The Super Aguri team was a last-minute addition to the 2006 grid, and the Honda-supported team hurriedly prepared cars based on the 2002 Arrows A23 in its hopes to build an all-Japanese outfit. Team principal Aguri Suzuki earned Honda's support as it ensured Takuma Sato could stay on the F1 grid, the Japanese driver having courted much popularity in his home country. Although the likes of Satoshi Motoyama and Sakon Yamamoto had been on the fringes of F1 for a short while, Super Aguri plumped for 31-year-old Yuji Ide as its second driver.

What could have been: The Japanese 'Emperor' who missed his F1 vocation

Ide was ill-equipped for the rigours of F1, however, underpinned by limited testing possibilities and his scarce command of the English language yielding a lack of communication with his engineers. While the hastily cobbled-together Super Aguri cars were some way off the pace of the Midlands and Toro Rossos, Sato at least remained in touching distance of them, while Ide was 2.5 seconds away from his team-mate in qualifying at Bahrain. Ide had closed that to 1.7s in qualifying for Sepang, but was nearly four seconds off his team-mate's pace in Melbourne and could barely keep control of his SA05 car despite finishing the race at Albert Park.

After causing a first-corner crash at Imola which pitched Christijan Albers into a barrel roll, the FIA revoked Ide's superlicence, but on the proviso that he could earn it back with more experience. Super Aguri promoted third driver Franck Montagny to the race seat in Ide's place, and the Frenchman remained there for seven races before being replaced by Yamamoto, at the same time that Super Aguri introduced its new SA06 car.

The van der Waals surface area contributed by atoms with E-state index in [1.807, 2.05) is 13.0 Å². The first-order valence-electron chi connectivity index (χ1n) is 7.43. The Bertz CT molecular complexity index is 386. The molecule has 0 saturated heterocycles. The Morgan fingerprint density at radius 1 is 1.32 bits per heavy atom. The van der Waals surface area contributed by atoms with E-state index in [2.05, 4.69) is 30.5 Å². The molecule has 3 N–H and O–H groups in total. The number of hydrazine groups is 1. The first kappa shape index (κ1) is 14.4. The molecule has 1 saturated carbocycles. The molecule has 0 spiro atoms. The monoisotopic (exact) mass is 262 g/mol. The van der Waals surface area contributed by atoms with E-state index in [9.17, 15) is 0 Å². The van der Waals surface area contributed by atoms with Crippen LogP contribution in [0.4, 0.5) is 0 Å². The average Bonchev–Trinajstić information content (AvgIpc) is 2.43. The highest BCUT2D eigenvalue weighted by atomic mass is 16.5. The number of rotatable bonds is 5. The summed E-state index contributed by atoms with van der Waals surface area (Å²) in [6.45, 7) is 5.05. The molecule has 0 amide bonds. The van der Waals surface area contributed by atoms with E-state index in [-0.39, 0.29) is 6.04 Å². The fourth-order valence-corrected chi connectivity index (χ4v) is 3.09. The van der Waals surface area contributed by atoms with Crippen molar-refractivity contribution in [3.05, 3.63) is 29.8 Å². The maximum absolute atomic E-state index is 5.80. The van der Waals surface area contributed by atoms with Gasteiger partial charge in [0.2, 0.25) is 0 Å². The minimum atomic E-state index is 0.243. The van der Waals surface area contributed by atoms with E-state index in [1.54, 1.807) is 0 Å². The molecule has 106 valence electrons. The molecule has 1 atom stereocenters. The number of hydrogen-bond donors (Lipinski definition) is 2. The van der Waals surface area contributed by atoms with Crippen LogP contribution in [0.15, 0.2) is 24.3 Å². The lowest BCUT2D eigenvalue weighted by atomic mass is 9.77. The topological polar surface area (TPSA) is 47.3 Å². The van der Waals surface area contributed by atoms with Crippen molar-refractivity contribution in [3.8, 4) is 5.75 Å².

2016: Kvyat torpedoed out of Red Bull seat by Verstappen

Kvyat was demoted from Red Bull to Toro Rosso after a first corner clash with Vettel's Ferrari at Sochi in 2016

Kvyat was demoted from Red Bull to Toro Rosso after a first corner clash with Vettel's Ferrari at Sochi in 2016

Photo by: Red Bull Content Pool

A surprise promotion to the Red Bull squad after just one season, Daniil Kvyat replaced the Ferrari-bound Sebastian Vettel at the expense of Jean-Eric Vergne. The Russian impressed in his first season at the team, outscoring Daniel Ricciardo and earning his keep for a second season at the Milton Keynes squad.

However, Red Bull was very keen to promote the prodigious Max Verstappen into its 'A-team' as the young Dutchman had been particularly impressive in his first year at Toro Rosso. Kvyat's missteps in qualifying for the Australian and Bahrain races had put him under pressure, but he responded with his aggressive manoeuvres in China to earn a podium - albeit infamously putting Vettel's nose out of joint in the cooldown room.